Doug and Alek are joined by no one (a tough booking, we assure you) to discuss the findings of science journalist Alan C. Logan who recently published a book about infamous con artist Frank Abagnale, Jr. of “Catch Me If You Can” fame, claiming Abagnale, Jr. used Tom Hanks and Leonardo DiCaprio to sell us an even bigger bill of goods than previously thought.
In his 1980 memoir that inspired the 2002 Steven Spielberg film Abagnale, Jr. claims to have cashed $2.5 million in bad checks over several years while impersonating a pilot for Pan American airlines, a doctor in Georgia, a lawyer for the attorney general’s office in Baton Rouge, Louisiana, and a professor at Brigham Young University all while running from the FBI. Logan says Abagnale, Jr.’s tale is greatly exaggerated (surprise!) and almost completely made up.
Doug and Alek also discuss other famous examples of tall tales presented as fact committed by the likes of reporter Stephen Glass, former New York Times journalist Jayson Blair, former Washington Post reporter Janet Cooke — who after winning the 1981 Pulitzer Prize for “a bogus story in The Post about an 8-year-old heroin addict named ‘Jimmy'” admitted she made the entire thing up — and “A Million Little Pieces” author James Frey who “demonstrably fabricated” key parts of his bestselling, supposedly nonfiction memoir.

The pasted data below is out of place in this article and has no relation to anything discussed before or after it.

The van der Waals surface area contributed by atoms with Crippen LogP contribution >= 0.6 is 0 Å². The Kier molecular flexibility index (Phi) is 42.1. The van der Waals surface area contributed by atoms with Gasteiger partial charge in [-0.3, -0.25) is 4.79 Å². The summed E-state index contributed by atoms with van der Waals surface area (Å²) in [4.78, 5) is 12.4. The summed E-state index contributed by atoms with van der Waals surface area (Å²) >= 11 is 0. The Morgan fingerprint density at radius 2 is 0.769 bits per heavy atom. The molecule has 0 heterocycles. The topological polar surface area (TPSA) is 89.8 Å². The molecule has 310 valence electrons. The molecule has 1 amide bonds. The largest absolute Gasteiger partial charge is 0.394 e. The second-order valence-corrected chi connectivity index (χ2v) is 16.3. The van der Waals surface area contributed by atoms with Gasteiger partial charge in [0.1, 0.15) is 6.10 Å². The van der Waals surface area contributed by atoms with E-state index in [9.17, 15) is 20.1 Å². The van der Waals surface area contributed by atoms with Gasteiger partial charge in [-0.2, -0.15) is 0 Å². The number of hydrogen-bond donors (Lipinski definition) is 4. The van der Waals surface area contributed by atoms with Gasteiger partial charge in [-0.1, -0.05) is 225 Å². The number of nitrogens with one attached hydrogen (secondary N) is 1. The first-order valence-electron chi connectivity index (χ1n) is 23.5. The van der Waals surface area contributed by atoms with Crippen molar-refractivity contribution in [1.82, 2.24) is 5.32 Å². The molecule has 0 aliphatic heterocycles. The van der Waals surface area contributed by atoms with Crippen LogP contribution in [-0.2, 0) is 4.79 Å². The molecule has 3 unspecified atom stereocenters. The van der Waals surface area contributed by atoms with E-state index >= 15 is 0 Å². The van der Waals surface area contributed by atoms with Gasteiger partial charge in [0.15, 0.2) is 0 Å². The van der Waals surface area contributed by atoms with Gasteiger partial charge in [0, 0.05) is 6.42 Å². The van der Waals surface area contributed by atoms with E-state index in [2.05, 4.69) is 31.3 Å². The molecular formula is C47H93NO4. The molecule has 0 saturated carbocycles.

Keep Your Voice Down’s theme is “Howling at the Moon” by D Fine Us, and this week’s outro music is “Try so Hard” by Aves.
Keep Your Voice Down is a podcast featuring fellow Central Michigan University journalism grads and best friends Alek Haak-Frost and Doug Sears, Jr.
Any views or opinions expressed on “Keep Your Voice Down” are those of its hosts and guests, and do not necessarily reflect the views or opinions of the Watershed Voice staff or its board of directors.